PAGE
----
The last ideation session held was a session where we created some of our top design ideas using foam core and basic crafting supplies. Out of the roughly 150 sketches generated over the course of the six prior ideation sessions, six main designs were created during this session. The designs are seen in their multiple configurations in Figure 4.9

Figure 4.13: Concept modeling of \The Square"

Figure 4.13: Concept modeling of “The Square”

Figure 4.20: The Square table.

Figure 4.20: The Square table.

The basis of this design is an expandable base with changeable height legs, which can be adjusted to t any surface shape as seen in Figure 4.13. The SolidWorks model can be seen in Figure 4.20, which displays the standing and collapsed state of this table, simultaneously. This design is compelling because it is adaptable for nearly any type of surface which may be used with it, since the base is able to expand or collapse based on the size and shape of the table top.

SELECTED CONCEPT

Figure 5.9: Isometric view of the frame with components labeled as follows: 1-Welded Frame Assembly, 2-Leveling End Cap Assembly, 3 - Locating Pins, 4 - Latch Assembly, 5 - Caster Assembly.

Figure 5.9: Isometric view of the frame with components labeled as follows: 1-Welded Frame Assembly, 2-Leveling End Cap Assembly, 3 – Locating Pins, 4 – Latch Assembly, 5 – Caster Assembly.

This is accomplished by setting pins into the frame to locate the corresponding holes drilled in the table surfaces (feature 3) and by adding magnetic latches to the back of the frame to secure the table tops in place (feature 4). The combination of these features is brought together in Figure 5.9 where we see a labeled drawing of the full frame model.

Figure 5.23: Solidworks model of the selected caster.

Figure 5.23: Solidworks model of the selected caster.

The ability to rotate 360° allows the table to be easily moved about a space when the back two legs are tipped up, so that the table acts as a walker. Due to the width of the frame at 48 inches, it is important that a table is able to be turned so that it fits through small spaces without requiring the user to exert much effort. The casters selected, detailed in Figures D.5 and D.6, were selected due to their strength and ease of attachment to the legs of the table which can be seen in Figure 5.23.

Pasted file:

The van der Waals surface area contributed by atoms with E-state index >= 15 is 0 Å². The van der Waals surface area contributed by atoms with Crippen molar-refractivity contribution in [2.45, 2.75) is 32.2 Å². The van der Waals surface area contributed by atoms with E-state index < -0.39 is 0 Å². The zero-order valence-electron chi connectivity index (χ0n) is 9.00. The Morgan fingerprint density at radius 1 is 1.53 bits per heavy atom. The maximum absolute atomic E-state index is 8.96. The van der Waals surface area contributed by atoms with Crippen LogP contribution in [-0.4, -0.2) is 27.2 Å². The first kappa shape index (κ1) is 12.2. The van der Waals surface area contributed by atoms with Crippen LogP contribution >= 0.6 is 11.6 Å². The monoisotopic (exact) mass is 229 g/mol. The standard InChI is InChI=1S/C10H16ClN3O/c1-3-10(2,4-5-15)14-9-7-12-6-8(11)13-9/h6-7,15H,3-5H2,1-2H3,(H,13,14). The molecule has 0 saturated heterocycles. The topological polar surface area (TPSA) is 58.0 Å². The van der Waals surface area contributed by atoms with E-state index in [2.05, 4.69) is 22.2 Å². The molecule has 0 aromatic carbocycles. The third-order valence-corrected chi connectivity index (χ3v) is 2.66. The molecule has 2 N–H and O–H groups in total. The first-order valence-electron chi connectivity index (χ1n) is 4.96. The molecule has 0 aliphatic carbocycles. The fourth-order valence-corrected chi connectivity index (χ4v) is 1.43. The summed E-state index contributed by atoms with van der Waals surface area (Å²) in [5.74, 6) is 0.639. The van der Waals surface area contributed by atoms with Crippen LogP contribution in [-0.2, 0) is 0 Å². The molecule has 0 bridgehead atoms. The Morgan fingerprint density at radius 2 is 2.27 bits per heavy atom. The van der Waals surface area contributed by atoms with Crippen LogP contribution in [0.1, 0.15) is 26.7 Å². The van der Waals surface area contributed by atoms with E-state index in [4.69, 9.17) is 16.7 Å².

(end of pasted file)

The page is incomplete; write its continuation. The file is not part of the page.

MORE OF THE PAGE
Figure 5.25: Solidworks model of the magnetic latch attachment to the end cap.

Figure 5.25: Solidworks model of the magnetic latch attachment to the end cap.

Steel end caps are required to have an enclosed surface for the top portion of the table. The steel end caps enclose the surface and allow for the magnetic latches to be easily attached to the back end of the table as seen in Figure 5.25.

MANUFACTURING

The fabrication and assembly of the frame and the surfaces of the table can be done entirely in house. Materials have been selected so that the tables should be able to be easily reproduced on a more major scale. This ability in the future for quick manufacturing will delivery a product in a timely fashion.

  • Frame Manufacturing
  • Active Design Surface Manufacturing
  • Formal Surface Manufacturing
  • Maintenance and Repair
  • Safety Overview

DESIGN TESTING

Figure 7.4: Full loading of sand bags over the unsupported edge of the table.

Figure 7.4: Full loading of sand bags over the unsupported edge of the table.